August 22, 2000

Margarita's San Francisco Dream, 1998

Moving camera shots of moving subjects establish the limits of video-stream technology.

Not surprisingly, video-stream codec developers typically demonstrate their wares with talking head clips or variable frame-rate productions that amount to little more than stuttering slide shows. This kind of streaming may be of some use to CEO's, pitchmen, news anchors, and other purveyors of corporate propaganda, but it fails even to test the threshold of a genuine "revolution" in mass media.

Since the dawn of cinematography, it has been understood that a uniform frame-rate is fundamental to the illusion of the "moving picture." The absurdity of variable frame-rate video is evident the moment one takes the camera from the tripod and stops shooting talking heads. Once camera and subject are put in natural motion, the use of variable frame-rate simply destroys any illusion of a "window on the world" by introducing unreal effects of apparent camera and subject acceleration and deceleration, keyed not to anything meaningful in the scene but to the sudden, accidental complexity of a momentary image being crunched.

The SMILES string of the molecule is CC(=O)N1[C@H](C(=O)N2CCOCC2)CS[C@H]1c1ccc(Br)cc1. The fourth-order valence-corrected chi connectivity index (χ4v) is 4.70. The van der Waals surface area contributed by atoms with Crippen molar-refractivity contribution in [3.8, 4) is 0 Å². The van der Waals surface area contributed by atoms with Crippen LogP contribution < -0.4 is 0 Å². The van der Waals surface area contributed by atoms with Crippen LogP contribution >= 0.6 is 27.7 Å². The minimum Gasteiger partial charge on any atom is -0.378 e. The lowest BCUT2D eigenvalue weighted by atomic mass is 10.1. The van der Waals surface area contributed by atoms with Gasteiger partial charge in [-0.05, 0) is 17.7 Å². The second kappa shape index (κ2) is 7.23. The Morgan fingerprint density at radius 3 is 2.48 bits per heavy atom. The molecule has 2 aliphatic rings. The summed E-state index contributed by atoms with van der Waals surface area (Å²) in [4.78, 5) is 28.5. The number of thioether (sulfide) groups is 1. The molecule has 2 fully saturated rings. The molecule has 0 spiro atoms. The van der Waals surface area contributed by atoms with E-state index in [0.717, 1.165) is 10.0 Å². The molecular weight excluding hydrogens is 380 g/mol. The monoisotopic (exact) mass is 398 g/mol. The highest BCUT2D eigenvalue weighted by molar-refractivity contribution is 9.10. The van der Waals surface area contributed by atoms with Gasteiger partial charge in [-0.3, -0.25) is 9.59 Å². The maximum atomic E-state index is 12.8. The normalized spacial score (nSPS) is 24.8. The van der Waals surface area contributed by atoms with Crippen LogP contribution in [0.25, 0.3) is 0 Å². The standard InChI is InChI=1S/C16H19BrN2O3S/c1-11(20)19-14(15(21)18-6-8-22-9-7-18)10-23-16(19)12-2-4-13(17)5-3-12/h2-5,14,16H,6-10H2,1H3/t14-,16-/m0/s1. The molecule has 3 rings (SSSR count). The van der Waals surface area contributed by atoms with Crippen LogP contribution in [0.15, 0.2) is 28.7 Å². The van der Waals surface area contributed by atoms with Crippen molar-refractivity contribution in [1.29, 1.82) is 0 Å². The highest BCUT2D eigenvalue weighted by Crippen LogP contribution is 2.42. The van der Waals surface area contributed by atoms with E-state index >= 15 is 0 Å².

It's a sign of the times, of our current pandering to "fuehrer-ship" of all kinds, that such a thing as a variable frame-rate codec even exists. The only purpose served by variable frame rate codecs is to achieve more frequent synchronization between the lips of the star-icons we are meant to worship and the politico-cultural directives they utter for our consumption.

This 37k/sec WindowsMedia video stream was shot in 1998 by M. Baranova as part of an effort to test the acceptability of "video impressionism" as a potential populist medium--easy and inexpensive to produce and to distribute. Image "crispness" is deliberately sacrificed in favor of a "smooth" frame rate (5 fps for 56K modem reception). And image quality is further compromised for the "reality effect" of stereo sound.

We may not be "there" yet, but this is some distance along the road.

Posted by Raoul

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